4 Insects Used to Treat Wounds and Diseases

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By Staff Reports

(DGIwire) – Think bugs are annoying and have no redeeming qualities? Well, think again. A slew of research has exposed an amazing fact: insects can help address a wide variety of human ailments. More are being studied for use to treat wounds and diseases. Here are four examples of how insects have been shown to alleviate the symptoms of particular maladies.

  • Maggot therapy: When the blow fly lands in an open gash, it does what all flies do—it lays maggots. But these maggots are special: they secrete a curative chemical, known as allantoin, to treat osteomyelitis, according to The Journal of Bone & Joint Surgery. Sometimes maggots are used in a process called maggot debridement therapy to eat bacteria and dead tissue.
  • Cockroach brains as antibiotics: Researchers at the University of Nottingham found that the brains of cockroaches and locusts are a source of powerful antibiotics that could be used to create treatments for bacterial infections that have so far proved to be drug-resistant, according to a report in Digital Journal. Nine molecules in the insects’ tissues were shown to be toxic to bacteria.
  • Cobwebs used for wound dressing: An analysis of the properties of spider silk, published in the American Chemistry Society journal Chemical Reviews, suggests that this substance possesses a number of antibiotic, wound-healing and clot-inducing activities, with cobweb wrapping helpful in preventing the body from rejecting implants.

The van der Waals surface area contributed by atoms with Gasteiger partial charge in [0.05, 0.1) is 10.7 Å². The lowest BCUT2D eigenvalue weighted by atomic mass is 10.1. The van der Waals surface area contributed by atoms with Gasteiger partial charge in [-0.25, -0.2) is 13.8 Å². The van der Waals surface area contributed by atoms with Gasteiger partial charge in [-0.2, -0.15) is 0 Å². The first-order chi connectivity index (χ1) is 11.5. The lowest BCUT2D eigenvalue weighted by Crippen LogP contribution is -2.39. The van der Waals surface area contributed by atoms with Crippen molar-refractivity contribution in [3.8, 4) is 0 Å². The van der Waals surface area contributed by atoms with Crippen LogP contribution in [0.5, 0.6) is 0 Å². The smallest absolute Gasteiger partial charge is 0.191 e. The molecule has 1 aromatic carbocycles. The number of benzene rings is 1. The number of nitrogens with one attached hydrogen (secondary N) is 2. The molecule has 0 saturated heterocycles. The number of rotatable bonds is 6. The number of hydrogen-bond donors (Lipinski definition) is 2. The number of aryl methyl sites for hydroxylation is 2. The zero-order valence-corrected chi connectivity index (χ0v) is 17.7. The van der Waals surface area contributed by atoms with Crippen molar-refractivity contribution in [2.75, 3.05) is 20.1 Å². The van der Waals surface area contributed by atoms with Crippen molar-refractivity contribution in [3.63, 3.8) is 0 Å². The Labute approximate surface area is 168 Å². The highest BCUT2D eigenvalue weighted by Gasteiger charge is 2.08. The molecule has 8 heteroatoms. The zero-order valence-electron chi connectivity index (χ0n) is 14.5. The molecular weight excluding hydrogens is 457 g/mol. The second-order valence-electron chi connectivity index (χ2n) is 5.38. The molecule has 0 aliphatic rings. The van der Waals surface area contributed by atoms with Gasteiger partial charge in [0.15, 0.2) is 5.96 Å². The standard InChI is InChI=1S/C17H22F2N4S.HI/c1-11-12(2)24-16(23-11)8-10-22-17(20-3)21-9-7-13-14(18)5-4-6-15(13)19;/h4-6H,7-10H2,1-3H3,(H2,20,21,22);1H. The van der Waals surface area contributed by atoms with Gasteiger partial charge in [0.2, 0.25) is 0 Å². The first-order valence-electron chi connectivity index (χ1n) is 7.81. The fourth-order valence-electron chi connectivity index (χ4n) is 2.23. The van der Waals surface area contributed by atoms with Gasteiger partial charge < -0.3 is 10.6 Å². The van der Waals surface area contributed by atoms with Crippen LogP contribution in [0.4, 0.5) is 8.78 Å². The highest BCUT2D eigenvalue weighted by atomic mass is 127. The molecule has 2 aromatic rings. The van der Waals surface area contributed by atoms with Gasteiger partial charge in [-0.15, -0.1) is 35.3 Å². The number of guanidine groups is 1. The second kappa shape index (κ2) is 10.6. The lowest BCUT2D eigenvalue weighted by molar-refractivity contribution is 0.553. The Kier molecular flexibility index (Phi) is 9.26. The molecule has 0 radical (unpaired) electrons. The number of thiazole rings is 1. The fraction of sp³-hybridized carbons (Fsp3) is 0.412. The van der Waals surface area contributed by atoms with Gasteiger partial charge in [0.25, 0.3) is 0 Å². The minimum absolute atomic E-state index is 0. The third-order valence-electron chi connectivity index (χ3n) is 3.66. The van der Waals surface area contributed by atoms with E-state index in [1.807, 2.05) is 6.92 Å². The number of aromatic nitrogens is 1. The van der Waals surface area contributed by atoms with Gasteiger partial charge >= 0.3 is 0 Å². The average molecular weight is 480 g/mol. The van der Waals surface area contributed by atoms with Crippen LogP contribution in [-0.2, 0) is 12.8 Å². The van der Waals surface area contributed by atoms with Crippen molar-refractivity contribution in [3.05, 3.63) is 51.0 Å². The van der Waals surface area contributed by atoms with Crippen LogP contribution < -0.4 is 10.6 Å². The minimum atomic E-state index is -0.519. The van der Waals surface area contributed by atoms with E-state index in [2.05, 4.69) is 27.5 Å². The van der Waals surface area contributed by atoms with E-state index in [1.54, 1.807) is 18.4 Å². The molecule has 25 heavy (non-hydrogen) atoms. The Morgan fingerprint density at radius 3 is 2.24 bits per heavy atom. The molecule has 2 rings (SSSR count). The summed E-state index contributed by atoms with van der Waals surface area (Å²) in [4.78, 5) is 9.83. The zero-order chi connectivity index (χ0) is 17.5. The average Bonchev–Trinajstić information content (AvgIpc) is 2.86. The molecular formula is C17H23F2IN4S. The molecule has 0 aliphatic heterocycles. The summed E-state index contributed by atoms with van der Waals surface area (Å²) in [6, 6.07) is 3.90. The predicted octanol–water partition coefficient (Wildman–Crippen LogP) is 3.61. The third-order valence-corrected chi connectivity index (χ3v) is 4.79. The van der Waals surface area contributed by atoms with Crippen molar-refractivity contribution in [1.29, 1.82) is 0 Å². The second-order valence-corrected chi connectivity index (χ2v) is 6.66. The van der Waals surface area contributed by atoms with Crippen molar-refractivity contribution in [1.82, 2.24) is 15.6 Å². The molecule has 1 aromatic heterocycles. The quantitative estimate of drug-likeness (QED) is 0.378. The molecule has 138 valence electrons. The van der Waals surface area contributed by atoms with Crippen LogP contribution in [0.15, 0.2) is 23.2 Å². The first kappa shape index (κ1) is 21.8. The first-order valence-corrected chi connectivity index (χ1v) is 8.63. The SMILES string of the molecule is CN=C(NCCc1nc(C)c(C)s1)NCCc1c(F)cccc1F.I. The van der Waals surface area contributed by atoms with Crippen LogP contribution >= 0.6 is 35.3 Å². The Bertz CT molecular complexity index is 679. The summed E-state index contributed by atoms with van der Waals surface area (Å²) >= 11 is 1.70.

• Tick saliva as a key to rare diseases: One of the most remarkable traits of these tiny creatures involves their saliva: it contains molecules that somehow damp down the immune response of the host animal the tick feeds off of, enabling it to repeatedly feed without damage from host inflammatory substances, according to research published in Frontiers in Cellular and Infection Microbiology.

“Insect biology harbors a slew of surprises that are proving very helpful to medical researchers,” says Gur Roshwalb, M.D., CEO of Akari Therapeutics. “For those with an interest in rare diseases, ticks have proven to be an inspiring source of insights.”

A protein in the saliva of the tick Ornithodoros moubata has been used to derive a new inhibitor of the complement protein C5, a small recombinant compact protein named Coversin. The natural Coversin molecule works by damping down the immune response of the host animal that the tick feeds off of, enabling it to repeatedly feed without damage from host inflammatory substances. Akari is currently studying Coversin as a potential treatment for a range of rare autoimmune diseases.

These diseases include Paroxysmal Nocturnal Hemoglobinuria (PNH), a rare and serious acquired disease that causes red blood cells to break apart, according to the PNH Research & Support Foundation. Additional potential uses of Coversin are to treat atypical Hemolytic Uremic Syndrome (aHUS), which causes abnormal blood clots to form in small blood vessels in the kidneys, and Guillain Barré syndrome (GBS), a disorder in which the body’s immune system attacks part of the peripheral nervous system. Akari has been granted Orphan Drug Designations by the FDA for Coversin, for the treatment of GBS and PNH. In March 2017, the FDA granted Fast Track designation for Coversin for treatment of PNH in patients who have polymorphisms conferring resistance to eculizumab.

“Along with revelations from other aspects of insect biology, tick saliva is turning out to be a potential key to new approaches for treating inflammatory diseases,” adds Roshwalb.

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